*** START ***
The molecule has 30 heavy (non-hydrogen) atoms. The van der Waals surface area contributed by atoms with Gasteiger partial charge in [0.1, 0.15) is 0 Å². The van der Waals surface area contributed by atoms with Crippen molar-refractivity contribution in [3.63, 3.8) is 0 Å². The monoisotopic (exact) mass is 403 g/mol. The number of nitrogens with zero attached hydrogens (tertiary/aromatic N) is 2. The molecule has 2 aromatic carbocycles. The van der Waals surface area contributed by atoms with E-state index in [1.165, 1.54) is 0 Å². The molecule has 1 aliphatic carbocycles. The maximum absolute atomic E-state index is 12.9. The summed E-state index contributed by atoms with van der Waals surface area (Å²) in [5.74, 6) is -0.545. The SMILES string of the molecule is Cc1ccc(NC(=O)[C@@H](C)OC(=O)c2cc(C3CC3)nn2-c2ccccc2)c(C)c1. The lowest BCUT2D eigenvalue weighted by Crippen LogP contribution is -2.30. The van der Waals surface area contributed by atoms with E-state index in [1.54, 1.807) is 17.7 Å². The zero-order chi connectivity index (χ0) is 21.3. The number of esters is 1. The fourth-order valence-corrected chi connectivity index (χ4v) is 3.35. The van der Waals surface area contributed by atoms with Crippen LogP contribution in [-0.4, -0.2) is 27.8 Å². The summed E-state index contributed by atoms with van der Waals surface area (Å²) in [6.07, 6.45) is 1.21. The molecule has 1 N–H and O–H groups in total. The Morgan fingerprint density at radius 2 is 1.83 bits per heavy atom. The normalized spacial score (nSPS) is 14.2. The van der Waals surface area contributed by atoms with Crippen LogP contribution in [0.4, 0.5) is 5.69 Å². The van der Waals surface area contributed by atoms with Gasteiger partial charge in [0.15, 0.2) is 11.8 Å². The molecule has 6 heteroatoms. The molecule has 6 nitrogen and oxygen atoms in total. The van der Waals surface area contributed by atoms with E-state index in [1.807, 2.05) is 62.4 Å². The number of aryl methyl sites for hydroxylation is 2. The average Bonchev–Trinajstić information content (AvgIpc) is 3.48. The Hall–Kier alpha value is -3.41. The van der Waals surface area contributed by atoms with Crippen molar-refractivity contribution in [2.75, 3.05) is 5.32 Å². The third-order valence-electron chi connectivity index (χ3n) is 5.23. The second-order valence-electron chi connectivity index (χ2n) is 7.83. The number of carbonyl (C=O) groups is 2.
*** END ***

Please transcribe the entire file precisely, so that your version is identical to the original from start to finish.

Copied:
The molecule has 30 heavy (non-hydrogen) atoms. The van der Waals surface area contributed by atoms with Gasteiger partial charge in [0.1, 0.15) is 0 Å². The van der Waals surface area contributed by atoms with Crippen molar-refractivity contribution in [3.63, 3.8) is 0 Å². The monoisotopic (exact) mass is 403 g/mol. The number of nitrogens with zero attached hydrogens (tertiary/aromatic N) is 2. The molecule has 2 aromatic carbocycles. The van der Waals surface area contributed by atoms with E-state index in [1.165, 1.54) is 0 Å². The molecule has 1 aliphatic carbocycles. The maximum absolute atomic E-state index is 12.9. The summed E-state index contributed by atoms with van der Waals surface area (Å²) in [5.74, 6) is -0.545. The SMILES string of the molecule is Cc1ccc(NC(=O)[C@@H](C)OC(=O)c2cc(C3CC3)nn2-c2ccccc2)c(C)c1. The lowest BCUT2D eigenvalue weighted by Crippen LogP contribution is -2.30. The van der Waals surface area contributed by atoms with E-state index in [1.54, 1.807) is 17.7 Å². The zero-order chi connectivity index (χ0) is 21.3. The number of esters is 1. The fourth-order valence-corrected chi connectivity index (χ4v) is 3.35. The van der Waals surface area contributed by atoms with Crippen LogP contribution in [-0.4, -0.2) is 27.8 Å². The summed E-state index contributed by atoms with van der Waals surface area (Å²) in [6.07, 6.45) is 1.21. The molecule has 1 N–H and O–H groups in total. The Morgan fingerprint density at radius 2 is 1.83 bits per heavy atom. The normalized spacial score (nSPS) is 14.2. The van der Waals surface area contributed by atoms with Crippen LogP contribution in [0.4, 0.5) is 5.69 Å². The van der Waals surface area contributed by atoms with Gasteiger partial charge in [0.15, 0.2) is 11.8 Å². The molecule has 6 heteroatoms. The molecule has 6 nitrogen and oxygen atoms in total. The van der Waals surface area contributed by atoms with E-state index in [1.807, 2.05) is 62.4 Å². The number of aryl methyl sites for hydroxylation is 2. The average Bonchev–Trinajstić information content (AvgIpc) is 3.48. The Hall–Kier alpha value is -3.41. The van der Waals surface area contributed by atoms with Crippen molar-refractivity contribution in [2.75, 3.05) is 5.32 Å². The third-order valence-electron chi connectivity index (χ3n) is 5.23. The second-order valence-electron chi connectivity index (χ2n) is 7.83. The number of carbonyl (C=O) groups is 2.